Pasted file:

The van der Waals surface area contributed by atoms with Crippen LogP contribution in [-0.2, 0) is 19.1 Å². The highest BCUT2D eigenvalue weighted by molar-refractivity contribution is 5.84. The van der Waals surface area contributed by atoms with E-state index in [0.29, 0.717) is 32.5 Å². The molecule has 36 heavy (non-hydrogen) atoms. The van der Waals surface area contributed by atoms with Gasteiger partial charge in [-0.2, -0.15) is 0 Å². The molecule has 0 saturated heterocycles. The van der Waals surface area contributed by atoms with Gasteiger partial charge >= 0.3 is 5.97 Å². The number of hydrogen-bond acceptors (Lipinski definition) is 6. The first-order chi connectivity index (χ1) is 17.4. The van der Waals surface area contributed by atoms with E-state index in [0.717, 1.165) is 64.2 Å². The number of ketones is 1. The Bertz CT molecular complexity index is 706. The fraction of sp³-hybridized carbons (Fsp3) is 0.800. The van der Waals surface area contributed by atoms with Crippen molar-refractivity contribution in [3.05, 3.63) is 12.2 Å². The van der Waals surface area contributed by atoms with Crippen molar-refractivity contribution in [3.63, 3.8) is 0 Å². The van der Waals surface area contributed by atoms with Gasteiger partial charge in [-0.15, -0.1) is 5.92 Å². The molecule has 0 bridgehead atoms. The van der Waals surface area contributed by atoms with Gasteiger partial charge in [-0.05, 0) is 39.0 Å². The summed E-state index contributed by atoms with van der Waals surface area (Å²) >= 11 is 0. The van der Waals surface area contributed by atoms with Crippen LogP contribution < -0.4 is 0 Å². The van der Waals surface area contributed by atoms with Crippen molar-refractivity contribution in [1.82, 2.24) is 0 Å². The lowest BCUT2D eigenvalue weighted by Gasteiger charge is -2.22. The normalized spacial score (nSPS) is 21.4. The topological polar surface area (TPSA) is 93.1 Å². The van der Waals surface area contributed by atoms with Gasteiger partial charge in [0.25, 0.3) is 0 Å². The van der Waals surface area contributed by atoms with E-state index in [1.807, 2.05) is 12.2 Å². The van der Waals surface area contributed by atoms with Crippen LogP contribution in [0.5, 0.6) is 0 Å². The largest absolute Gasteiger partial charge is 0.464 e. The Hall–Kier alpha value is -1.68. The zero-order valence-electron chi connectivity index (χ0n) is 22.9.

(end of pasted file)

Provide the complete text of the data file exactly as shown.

The van der Waals surface area contributed by atoms with Crippen LogP contribution in [-0.2, 0) is 19.1 Å². The highest BCUT2D eigenvalue weighted by molar-refractivity contribution is 5.84. The van der Waals surface area contributed by atoms with E-state index in [0.29, 0.717) is 32.5 Å². The molecule has 36 heavy (non-hydrogen) atoms. The van der Waals surface area contributed by atoms with Gasteiger partial charge in [-0.2, -0.15) is 0 Å². The molecule has 0 saturated heterocycles. The van der Waals surface area contributed by atoms with Gasteiger partial charge >= 0.3 is 5.97 Å². The number of hydrogen-bond acceptors (Lipinski definition) is 6. The first-order chi connectivity index (χ1) is 17.4. The van der Waals surface area contributed by atoms with E-state index in [0.717, 1.165) is 64.2 Å². The number of ketones is 1. The Bertz CT molecular complexity index is 706. The fraction of sp³-hybridized carbons (Fsp3) is 0.800. The van der Waals surface area contributed by atoms with Crippen molar-refractivity contribution in [3.05, 3.63) is 12.2 Å². The van der Waals surface area contributed by atoms with Crippen molar-refractivity contribution in [3.63, 3.8) is 0 Å². The van der Waals surface area contributed by atoms with Gasteiger partial charge in [-0.15, -0.1) is 5.92 Å². The molecule has 0 bridgehead atoms. The van der Waals surface area contributed by atoms with Gasteiger partial charge in [-0.05, 0) is 39.0 Å². The summed E-state index contributed by atoms with van der Waals surface area (Å²) >= 11 is 0. The van der Waals surface area contributed by atoms with Crippen LogP contribution < -0.4 is 0 Å². The van der Waals surface area contributed by atoms with Crippen molar-refractivity contribution in [1.82, 2.24) is 0 Å². The lowest BCUT2D eigenvalue weighted by Gasteiger charge is -2.22. The normalized spacial score (nSPS) is 21.4. The topological polar surface area (TPSA) is 93.1 Å². The van der Waals surface area contributed by atoms with Gasteiger partial charge in [0.25, 0.3) is 0 Å². The van der Waals surface area contributed by atoms with E-state index in [1.807, 2.05) is 12.2 Å². The van der Waals surface area contributed by atoms with Crippen LogP contribution in [0.5, 0.6) is 0 Å². The largest absolute Gasteiger partial charge is 0.464 e. The Hall–Kier alpha value is -1.68. The zero-order valence-electron chi connectivity index (χ0n) is 22.9.